I’d have Warburton and Tipuric as my 7s, and would probably count them both as definites. Tom Wood is top of my list at 6, and I’d take Dan Lydiate if he’s fit, so Robshaw is on the Probables list for me.

    Then I’d take Faletau and (I think) Ben Morgan as the 8s.

    Just a quick glance at the list of those missing out is excruciating. I suspect Croft will be on the tour given his form and experience, so then someone like Robshaw or Lydiate could potentially miss out.

    Or do a Clive and take everyone?!

  7. Think Faletau and Warburtaon are the only definites. Reason I would class Robshaw as probable is I can see Gatland viewing him as 3rd choice 7 (behind Warburton and Tipuric and potentially lacking the pace to combat the opposition) and much lower down the list as a 6. I think he will go and end up being the midweek captain. His lack of ego, selfless leadership and work ethic are all the right attributes for the midweek team.

    I think Wood playing out of position in the 6N in an area of such strength is going to cost him, if he does go I can only see it being at the expense of Robshaw (or if Lydiate isn’t fit enough)

    Heaslip doesn’t provide enough go-forward these days. If we lose Faletau we need a high impact ball carrier to come in, yes SOB could be moved, but I would rather see Morgan included as a hard carrying 8.

    I think we will see:
    Warburton, Faletau, Tipuric, Robshaw, Lydiate, SOB, Morgan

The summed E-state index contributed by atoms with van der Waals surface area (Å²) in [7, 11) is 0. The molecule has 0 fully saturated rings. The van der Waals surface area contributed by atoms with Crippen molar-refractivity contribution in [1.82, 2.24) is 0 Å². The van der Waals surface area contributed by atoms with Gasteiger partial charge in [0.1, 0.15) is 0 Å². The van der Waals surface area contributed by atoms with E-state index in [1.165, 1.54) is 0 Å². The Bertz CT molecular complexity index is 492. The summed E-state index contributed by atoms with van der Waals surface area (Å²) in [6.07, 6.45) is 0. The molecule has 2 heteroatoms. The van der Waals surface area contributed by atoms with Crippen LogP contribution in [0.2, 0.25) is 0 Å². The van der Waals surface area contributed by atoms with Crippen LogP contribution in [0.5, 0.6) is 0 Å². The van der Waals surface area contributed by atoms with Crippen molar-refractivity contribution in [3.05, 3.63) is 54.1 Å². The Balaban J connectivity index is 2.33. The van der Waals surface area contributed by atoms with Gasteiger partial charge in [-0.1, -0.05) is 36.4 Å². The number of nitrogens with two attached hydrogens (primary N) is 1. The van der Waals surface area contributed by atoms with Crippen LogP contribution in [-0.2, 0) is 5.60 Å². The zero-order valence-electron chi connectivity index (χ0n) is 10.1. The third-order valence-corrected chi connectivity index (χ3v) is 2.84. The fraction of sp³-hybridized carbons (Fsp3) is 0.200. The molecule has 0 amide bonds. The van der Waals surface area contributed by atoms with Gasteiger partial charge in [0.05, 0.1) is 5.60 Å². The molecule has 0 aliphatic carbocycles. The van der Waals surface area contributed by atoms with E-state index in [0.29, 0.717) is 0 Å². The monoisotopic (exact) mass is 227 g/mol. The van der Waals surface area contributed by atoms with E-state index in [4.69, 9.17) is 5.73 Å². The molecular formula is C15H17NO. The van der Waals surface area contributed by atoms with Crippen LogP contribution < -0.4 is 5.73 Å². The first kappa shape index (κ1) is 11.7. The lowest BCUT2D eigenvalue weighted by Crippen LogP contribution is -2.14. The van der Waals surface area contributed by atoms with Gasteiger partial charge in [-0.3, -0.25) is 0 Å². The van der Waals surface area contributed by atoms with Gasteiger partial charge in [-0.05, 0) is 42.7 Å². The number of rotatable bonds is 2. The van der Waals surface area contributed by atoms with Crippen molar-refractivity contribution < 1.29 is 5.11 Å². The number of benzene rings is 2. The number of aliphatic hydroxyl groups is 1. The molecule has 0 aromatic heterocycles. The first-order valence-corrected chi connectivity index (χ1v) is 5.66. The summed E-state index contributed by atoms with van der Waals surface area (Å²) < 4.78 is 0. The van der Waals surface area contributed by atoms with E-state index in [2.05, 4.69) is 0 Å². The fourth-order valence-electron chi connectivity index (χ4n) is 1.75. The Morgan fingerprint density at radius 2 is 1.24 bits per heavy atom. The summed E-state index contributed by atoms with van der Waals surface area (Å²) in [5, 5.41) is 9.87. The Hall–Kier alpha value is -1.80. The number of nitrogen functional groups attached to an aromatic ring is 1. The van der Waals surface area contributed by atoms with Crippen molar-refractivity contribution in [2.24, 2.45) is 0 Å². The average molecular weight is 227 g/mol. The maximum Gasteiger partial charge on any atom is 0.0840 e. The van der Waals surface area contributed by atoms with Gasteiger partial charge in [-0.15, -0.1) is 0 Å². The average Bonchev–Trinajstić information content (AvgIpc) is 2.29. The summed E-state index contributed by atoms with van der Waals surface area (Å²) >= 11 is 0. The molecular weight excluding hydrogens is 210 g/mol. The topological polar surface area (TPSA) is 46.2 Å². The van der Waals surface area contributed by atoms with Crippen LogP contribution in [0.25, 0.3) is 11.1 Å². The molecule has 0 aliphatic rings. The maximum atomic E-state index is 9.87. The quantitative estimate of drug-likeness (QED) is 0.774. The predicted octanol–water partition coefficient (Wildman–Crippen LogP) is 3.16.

If Lydiate can’t prove his form/fitness then I think the pace of Wood may get the nod over the power of Jones (either would be a valuable lineout option). Does anyone know how Lydiate is doing?

  8. Very tough indeed!
    Haven’t seen much of Dan Lydiate since his comeback from injury – what’s his form like? So good last year but bearing in mind NGD’s end of season fixtures, another month off before the Lions tour won’t help his match fitness /sharpness. If Gatland does pick him he should play for the BaaBaa’s against England, the week before playing against them!
    Croft’s previous Lions experience and pace will be hard to ignore, especially with Ferris likely (certain?) to miss out through injury.

  9. No offense to anyone but I find the suggestion by a number of people that Sean O’Brien is a long way down the pecking line of players very strange. Of all the players listed here he is by far the best ball carrier and would thrive on hard ground. He is also a former ERC player of the year and has been outstanding for Ireland and Leinster this year. My preference would be for O’Brien at 6, Tipuric at 7 and Morgan/Faletau at 8.

    1. Agreed. O’Brien was looking good in a poor Ireland side in the 6N. A destructive ball carrier and a solid defender. Useful man for consideration.

  10. OK to start Robshaw has been IMMENSE for 2 years now. How much praise has been heaped on him in that time? Stats are fantastic, and even in his “bad games” (autumn defeats) his performances were actually fantastic. Stand out back rower, so consistent, MUST GO. 6 probably.

    Tough on Wood, but Croft has x factor and pace to spare, real world class proven talent on big stages, and on hard ground will be excellent.

    Tipuric has been impressive and consistent this year, and could prosper on hard ground too, so he goes for sure as 7.

    SOB is a real impact player, very strong, would have him as the back row cover on the bench for sure.